According to analysts at Shore Capital, there is downside risk from larger-than-expected declines in SSRS, processing and other revenues (maintenance and support) as well as headwinds around software subscription revenue growth, reflecting increased churn and lower new customer acquisition.
In May, the enterprise software specialist said recent trading had seen a slowdown in new customer acquisition and a slight increase in churn among smaller customers.
“We think it more likely than not that COVID-19 has had a broad impact on businesses generally, resulting in a likely slowdown in net adds and increased churn, despite the fact that many of Sage’s customers are supported by government-backed financial support schemes,” the ShoreCap analysts said.
“While Sage is a well-managed and resilient business and we continue to view the group as a core long-term holding within the sector, we see limited opportunity for outperformance in the near term given potential downgrades to consensus estimates,” they added.
Vodafone to dial in
The mobile telecoms group is under continuing pressure due to its debt pile, as well as concerns over whether the €18.4bn purchase of Liberty Global’s European cable assets was the right thing to do, and the possible costs of acquiring 5G spectrum and equipment in the face of Huwaei’s forced exit from the UK by 2027.
“Nagging doubts over group structure, and whether the firm is basically an investment trust of telecom licences and operations also won’t quite go away, after a period of disappointing profit and cash flow which culminated in 2018’s dividend cut,” analysts at AJ Bell pointed out in a preview.
“Shareholders are now also trying to work out whether Vodafone’s business could benefit from COVID-19 or not, either as consumers downloaded more data and media during lockdown or workers remain at home rather than in the office. CEO Nick Read flagged both trends alongside May’s full-year results but at the same time he cautioned about a hit to roaming revenue thanks to the collapse in international travel for pleasure or business and the risk that some customers find it harder to pay their bills.”
The market will also want to hear about Vodafone’s current €42bn debt pile, alongside updates on the spin-off of its European tower infrastructure arm.
Centrica heats up with final results
Around the same time, the British Gas parent said it is planning to slash 5,000 jobs and downsize its board in what it said was a “significant restructure” to simplify the business model, with fewer business units.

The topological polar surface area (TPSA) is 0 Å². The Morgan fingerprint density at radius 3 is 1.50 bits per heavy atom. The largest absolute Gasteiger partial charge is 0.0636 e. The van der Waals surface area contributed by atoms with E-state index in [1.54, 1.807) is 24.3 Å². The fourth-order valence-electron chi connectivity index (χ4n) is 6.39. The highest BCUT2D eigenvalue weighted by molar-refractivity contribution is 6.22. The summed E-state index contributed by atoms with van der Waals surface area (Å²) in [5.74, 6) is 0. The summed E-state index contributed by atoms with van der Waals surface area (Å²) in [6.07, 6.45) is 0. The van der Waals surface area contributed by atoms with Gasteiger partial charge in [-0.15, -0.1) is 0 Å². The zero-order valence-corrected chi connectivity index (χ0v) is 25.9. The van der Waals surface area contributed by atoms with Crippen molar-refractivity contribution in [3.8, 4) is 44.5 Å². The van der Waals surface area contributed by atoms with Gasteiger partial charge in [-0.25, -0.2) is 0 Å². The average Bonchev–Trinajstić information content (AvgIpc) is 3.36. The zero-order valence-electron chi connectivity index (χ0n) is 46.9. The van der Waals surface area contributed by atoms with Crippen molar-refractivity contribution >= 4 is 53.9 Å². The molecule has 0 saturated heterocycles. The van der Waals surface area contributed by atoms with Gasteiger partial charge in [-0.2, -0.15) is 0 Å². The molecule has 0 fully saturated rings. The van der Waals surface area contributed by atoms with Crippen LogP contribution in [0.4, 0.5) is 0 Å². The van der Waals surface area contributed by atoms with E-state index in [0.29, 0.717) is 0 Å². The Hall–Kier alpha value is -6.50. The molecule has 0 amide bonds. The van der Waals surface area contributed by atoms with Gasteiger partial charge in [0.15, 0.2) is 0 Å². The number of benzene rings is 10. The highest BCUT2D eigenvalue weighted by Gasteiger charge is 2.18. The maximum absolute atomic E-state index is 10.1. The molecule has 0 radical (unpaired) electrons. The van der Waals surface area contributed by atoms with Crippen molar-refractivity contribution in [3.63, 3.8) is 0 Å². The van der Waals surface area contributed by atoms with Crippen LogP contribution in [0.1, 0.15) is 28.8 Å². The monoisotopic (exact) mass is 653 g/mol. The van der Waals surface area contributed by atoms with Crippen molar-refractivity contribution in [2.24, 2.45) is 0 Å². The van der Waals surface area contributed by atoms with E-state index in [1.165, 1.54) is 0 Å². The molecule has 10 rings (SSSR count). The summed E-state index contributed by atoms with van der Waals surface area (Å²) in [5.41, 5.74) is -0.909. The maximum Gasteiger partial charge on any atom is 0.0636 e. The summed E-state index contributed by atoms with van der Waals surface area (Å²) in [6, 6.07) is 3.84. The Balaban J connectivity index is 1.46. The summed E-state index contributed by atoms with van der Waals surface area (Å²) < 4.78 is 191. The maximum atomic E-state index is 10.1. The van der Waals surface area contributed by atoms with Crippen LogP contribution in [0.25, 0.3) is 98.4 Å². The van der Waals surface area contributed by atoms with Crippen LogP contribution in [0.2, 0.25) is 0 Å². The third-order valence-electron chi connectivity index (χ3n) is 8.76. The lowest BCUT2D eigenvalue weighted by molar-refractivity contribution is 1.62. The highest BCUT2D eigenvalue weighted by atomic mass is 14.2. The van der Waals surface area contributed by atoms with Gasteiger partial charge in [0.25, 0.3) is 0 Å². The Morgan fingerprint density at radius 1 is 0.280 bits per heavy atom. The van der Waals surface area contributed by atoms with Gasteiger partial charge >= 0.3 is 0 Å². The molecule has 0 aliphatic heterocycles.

“The announcement seems to reverse an earlier one that said restructuring projects would likely be delayed by coronavirus – so we’re keen for clarification on plans and savings potential next week,” according to analyst Emilie Stevens at Hargreaves Lansdown.
Original expectations were for £350mln in cost savings to be delivered in 2020, adding to the £1.25bn achieved since 2016 and moving the group closer to the target of £2bn in savings by 2022.
The coronavirus lockdown has significantly affected energy usage, with residential usage up but business demand having reduced more significantly.
Centrica has said this prevented it from giving earnings guidance for the year, but with more companies getting back to business the firm could perhaps now give an idea of the outlook.
The key UK macro data will probably come at the end of the week with IHS Markit’s ‘flash’ manufacturing and services purchasing managers’ index surveys for July.
The services PMI is expected to remain around the 47 mark, just below the 50 level that separates contraction from growth, while the manufacturing PMI is seen improving to 53.2 from 50.1. US and data from other countries will also be released on the same day.
Also on Friday there will be retail sales data from the Office for National Statistics, preceded earlier in the week by the CBI industrial trends survey on Thursday and Rightmove’s house price index on Monday.
“The evidence from other countries that exited the lockdown before the UK, as well as more timely data from the British Retail Consortium, suggests there’s a good chance overall retail sales resembled something much closer to pre-virus levels in June,” according to economists at ING.
“We expect to see another sharp rebound, although this probably masks big changes in the way consumers are spending.”
Elsewhere, China’s central bank makes a policy decision on Monday, while US initial jobless and continuing jobless numbers will be in focus on Thursday.
“It’s all about this weekend for Europe,” said the ING economists, however, as EU leaders continue to negotiate a possible coronavirus pandemic recovery fund worth €750bn.
“It’s possible that a deal is reached but more likely that at least one more summit is needed before an agreement is struck.”
Significant announcements expected for the week ending July 24:
Monday July 20:
Tuesday July 21:
Trading updates: BHP Group PLC (LON:BHP), Talktalk Telecom Group PLC (LON:TALK), RPS Group PLC (LON:RPS), DP Eurasia NV (LON:DPEU), Euromoney Institutional Investor PLC (LON:ERM), Intermediate Capital Group LC (LON:ICP)
Wednesday July 22:
Trading updates: Antofagasta PLC (LON:ANTO), Fresnillo Plc (LON:FRES), Melrose Industries PLC (LON:MRO), Britvic PLC (LON:BVIC), PayPoint PLC (LON:PAY), Eve Sleep PLC (LON:EVE), Close Bros Group PLC (LON:CBG), Tristel PLC (LON:TSTL)
Economic data: US home sales
Thursday July 23:
Trading updates: Sage Group PLC (LON:SGE), AJ Bell PLC (LON:AJB), Rightmove PLC (LON:RMV), Tate & Lyle PLC (LON:TATE), Polymetal International PLC (LON:POLY), Brewin Dolphin Holdings PLC (LON:BRW), C&C Group PLC (LON:CCR), Countryside Properties PLC (LON:CSP)
Interims: Unilever PLC (LON:ULVR), Relx PLC (LON:REL), Croda International PLC (LON:CRDA), Beazley PLC (LON:BEZ), Bodycote PLC (LON:BOY), Howden Joinery Group PLC (LON:HWDN), Getbusy PLC (LON:GETB), Mail.ru Group Ltd (LON:MAIL),
Economic data: US jobless claims
Friday July 24:
Economic data: UK retail sales, UK flash PMIs, US flash PMIs